Developing the case for social integration

Social integration

Earlier this year Jeremiah Owyang presented a webinar (in association with Janrain and Badgville) on ‘How to Integrate Social into your Website‘. The webinar, based on research by the Altimeter Group, introduced a roadmap for social integration and explained how websites evolve as part of an iterative process.

In the webinar Jeremiah stresses the importance for companies to have a clear strategy for using social media as part of their digital marketing efforts. Far too often companies are being caught up in the social media ‘craze’ and creating multiple social media outposts without considering the need to provide a clear and engaging online experience for their customers.

A two-pronged approach to social networks

A key aspect of the research that resonated with me was the concept of of developing a two-pronged approach to social networks (see image above): the practice of producing content for multiple social channels (Twitter, Facebook, Google+, blogs) but aggregating this on the corporate website. This allows for a company to engage with customers in multiple social spaces whilst simultaneously presenting a collection of these conversations on their online property, i.e. their website.

Over the past 10-15 years a lot of investment has been put into corporate websites and this aspect of social integration minimises the effect of sending hard-eraned traffic and content away and instead looks to keep users engaged on the corporate website where companies have a greater opportunity dictating the customer experience and driving them to a point of conversion.

Creating trusted discussions

People trust their peers and this is a key reason why companies and brands are going to social networks such as Facebook. Trusted discussions among communities are taking place and companies understandably want to leverage this earned media.

Having designed, developed and cultivated an online user experience using the corporate website it is therefore potentially problematic to be sending people away to an external social site that you have either limited or no control over. Social sites and the corporate website should therefore be used in tandem to create a truly integrated social experience.

Case study: H&M

H&M have developed a ‘Social Media Room‘ that integrates social discussions in one key location within the corporate website.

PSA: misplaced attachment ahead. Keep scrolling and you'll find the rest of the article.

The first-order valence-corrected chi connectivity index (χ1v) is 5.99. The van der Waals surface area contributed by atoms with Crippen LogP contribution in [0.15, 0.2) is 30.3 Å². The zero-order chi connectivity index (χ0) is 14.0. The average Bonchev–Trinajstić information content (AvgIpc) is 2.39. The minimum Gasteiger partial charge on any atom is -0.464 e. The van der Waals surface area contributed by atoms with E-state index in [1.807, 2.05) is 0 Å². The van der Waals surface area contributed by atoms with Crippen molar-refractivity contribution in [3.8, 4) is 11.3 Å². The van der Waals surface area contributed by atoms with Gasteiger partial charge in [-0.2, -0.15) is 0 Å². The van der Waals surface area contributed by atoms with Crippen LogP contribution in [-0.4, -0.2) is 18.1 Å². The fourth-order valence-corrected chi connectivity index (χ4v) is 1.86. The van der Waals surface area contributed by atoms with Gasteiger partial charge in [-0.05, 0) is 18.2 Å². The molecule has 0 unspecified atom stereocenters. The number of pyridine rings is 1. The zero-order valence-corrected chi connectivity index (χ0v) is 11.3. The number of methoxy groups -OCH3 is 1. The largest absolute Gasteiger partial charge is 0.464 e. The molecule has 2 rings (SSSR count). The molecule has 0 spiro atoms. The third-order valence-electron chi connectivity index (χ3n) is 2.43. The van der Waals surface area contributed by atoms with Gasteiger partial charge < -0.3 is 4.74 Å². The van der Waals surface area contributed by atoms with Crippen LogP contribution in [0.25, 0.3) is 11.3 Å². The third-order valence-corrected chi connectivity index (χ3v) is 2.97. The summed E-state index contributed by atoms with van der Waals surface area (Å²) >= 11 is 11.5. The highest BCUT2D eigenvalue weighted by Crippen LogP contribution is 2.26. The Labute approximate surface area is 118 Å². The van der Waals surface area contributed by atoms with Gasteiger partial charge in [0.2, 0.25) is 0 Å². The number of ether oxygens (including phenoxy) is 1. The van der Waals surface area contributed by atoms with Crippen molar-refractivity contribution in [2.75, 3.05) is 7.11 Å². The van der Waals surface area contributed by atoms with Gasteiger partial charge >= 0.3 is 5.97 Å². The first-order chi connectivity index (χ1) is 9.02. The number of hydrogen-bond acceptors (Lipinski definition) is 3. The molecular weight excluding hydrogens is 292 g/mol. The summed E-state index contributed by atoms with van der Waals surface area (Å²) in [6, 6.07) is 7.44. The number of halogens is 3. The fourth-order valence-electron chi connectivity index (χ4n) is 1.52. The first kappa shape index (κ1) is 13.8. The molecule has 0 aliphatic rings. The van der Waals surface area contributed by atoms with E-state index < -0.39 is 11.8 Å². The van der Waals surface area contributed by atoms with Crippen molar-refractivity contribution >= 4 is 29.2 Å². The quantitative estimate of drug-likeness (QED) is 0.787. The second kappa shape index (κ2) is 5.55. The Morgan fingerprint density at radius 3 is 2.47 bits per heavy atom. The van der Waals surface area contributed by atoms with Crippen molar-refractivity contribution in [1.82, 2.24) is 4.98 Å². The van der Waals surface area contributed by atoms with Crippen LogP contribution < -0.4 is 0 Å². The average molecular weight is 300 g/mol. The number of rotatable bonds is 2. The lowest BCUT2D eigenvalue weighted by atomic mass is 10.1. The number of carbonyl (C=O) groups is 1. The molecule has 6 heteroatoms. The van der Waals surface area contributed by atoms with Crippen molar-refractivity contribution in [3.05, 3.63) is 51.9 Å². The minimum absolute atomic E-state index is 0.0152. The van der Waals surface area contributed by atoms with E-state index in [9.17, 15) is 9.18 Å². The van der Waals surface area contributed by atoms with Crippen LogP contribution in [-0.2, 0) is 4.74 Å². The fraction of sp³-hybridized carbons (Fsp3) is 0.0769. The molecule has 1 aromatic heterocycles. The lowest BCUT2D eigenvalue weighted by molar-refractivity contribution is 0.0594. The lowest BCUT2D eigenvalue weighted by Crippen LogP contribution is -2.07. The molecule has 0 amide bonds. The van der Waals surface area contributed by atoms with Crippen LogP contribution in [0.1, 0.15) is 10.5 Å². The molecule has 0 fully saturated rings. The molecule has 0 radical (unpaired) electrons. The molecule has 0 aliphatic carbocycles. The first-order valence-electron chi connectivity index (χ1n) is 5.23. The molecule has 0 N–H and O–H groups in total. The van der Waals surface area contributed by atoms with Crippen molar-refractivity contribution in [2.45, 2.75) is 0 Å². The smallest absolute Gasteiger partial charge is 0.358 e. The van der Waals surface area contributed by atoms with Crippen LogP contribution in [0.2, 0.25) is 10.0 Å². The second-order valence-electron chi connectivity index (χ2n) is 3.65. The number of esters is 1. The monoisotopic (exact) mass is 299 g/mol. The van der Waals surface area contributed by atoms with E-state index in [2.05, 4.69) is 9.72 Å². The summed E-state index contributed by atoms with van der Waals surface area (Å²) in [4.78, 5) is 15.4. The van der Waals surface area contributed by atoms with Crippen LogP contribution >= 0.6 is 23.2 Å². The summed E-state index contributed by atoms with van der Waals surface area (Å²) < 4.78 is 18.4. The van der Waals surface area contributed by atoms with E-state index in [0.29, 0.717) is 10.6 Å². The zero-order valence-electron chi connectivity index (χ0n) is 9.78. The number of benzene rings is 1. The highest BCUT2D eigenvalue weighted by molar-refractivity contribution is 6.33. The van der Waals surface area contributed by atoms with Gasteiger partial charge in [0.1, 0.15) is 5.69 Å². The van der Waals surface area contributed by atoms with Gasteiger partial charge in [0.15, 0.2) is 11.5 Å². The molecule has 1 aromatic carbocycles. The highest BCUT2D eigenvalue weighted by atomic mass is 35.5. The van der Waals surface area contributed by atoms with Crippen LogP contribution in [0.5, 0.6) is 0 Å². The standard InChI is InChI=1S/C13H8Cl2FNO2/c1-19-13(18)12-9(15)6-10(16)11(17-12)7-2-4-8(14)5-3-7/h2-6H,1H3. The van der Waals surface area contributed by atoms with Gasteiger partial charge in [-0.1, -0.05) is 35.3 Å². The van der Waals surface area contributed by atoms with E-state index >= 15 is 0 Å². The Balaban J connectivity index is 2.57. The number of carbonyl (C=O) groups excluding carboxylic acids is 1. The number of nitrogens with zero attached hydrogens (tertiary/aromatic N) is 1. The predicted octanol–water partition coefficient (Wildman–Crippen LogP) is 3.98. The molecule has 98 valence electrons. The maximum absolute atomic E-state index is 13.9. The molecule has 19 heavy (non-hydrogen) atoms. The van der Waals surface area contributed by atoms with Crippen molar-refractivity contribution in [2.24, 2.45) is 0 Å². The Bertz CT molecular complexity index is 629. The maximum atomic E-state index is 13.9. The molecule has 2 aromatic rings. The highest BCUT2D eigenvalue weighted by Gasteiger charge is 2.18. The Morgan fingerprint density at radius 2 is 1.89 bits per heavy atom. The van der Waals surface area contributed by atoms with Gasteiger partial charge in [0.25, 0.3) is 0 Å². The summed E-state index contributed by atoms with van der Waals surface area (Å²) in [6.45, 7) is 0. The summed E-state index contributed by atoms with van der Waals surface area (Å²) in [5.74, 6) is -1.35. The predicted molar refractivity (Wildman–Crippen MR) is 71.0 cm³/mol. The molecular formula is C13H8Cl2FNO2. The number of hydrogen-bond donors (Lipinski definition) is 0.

H&M Social Media Room

The H&M Social Media room allows users to read, engage and interact with content within an H&M ‘zone’. What I like about this example is that users can filter the content based on the social networks they want to see content from.

What are your views and thoughts on social integration? Do you have any interesting examples and case studies to share?


  • Manuel

    Interesting thoughts Gavin! At a glance it would seem that the integration of social media is not a matter of if or when but rather how. I looked at the H&M page and at first it took me a while to find and once I was there, it was not clear to me what its main purpose was. Just aggregating social posts? but with what goal?

    One idea would be to merge carefully curated content along their fashion catalog pages. For instance, show a men’s jacket and next to it a fan’s review from facebook or a youtube video of someone wearing it. These could be powerful testimonials for shoppers still making up their mind.

    As you continue to build your case for social integration, what about crafting a roadmap where maybe the first step is to identify a business goal, then specific website sections and the most relevant social channels along with corresponding metrics to track the impact of the integration. Start small, iterate and then add another website section to support the same objective or a new one.

    Curating the content although labor intensive would be well worth it (it might entice the content owner to share those product pages). There are likely intellectual property issues.

    What do you think?

    • http://twitter.com/gavinllewellyn Gavin Llewellyn

      Hi Manuel, thanks a lot for commenting. I’m sorry it’s taken me a while to reply but I’m in a different timezone at the moment so it’s difficult to respond straight away!

      I agree that the H&M example isn’t the best – but it’s bette than most. At least they are using social media in a more intelligent way, rather than just including links to their social sites that send potential customers away from the point of conversion. However, as you point out there is definitely soon for improvement and curating tailored social content and conversations around products would be a much more effective approach.

      As for social integration, Jeremiah Owyang and Altimeter have already created a very good roadmap which I used in another of my posts on social integration http://www.onetoomanymornings.co.uk/extending-your-social-strategy-to-your-site/. Even so, I like your point about creating another post that looks at the whole approach – from setting out a business’s social media objectives through to a strategy.

      Thanks again for commenting and sharing your (very insightful) thoughts. I appreciate the chance to talk a bit more about this subject and get another point-of-view.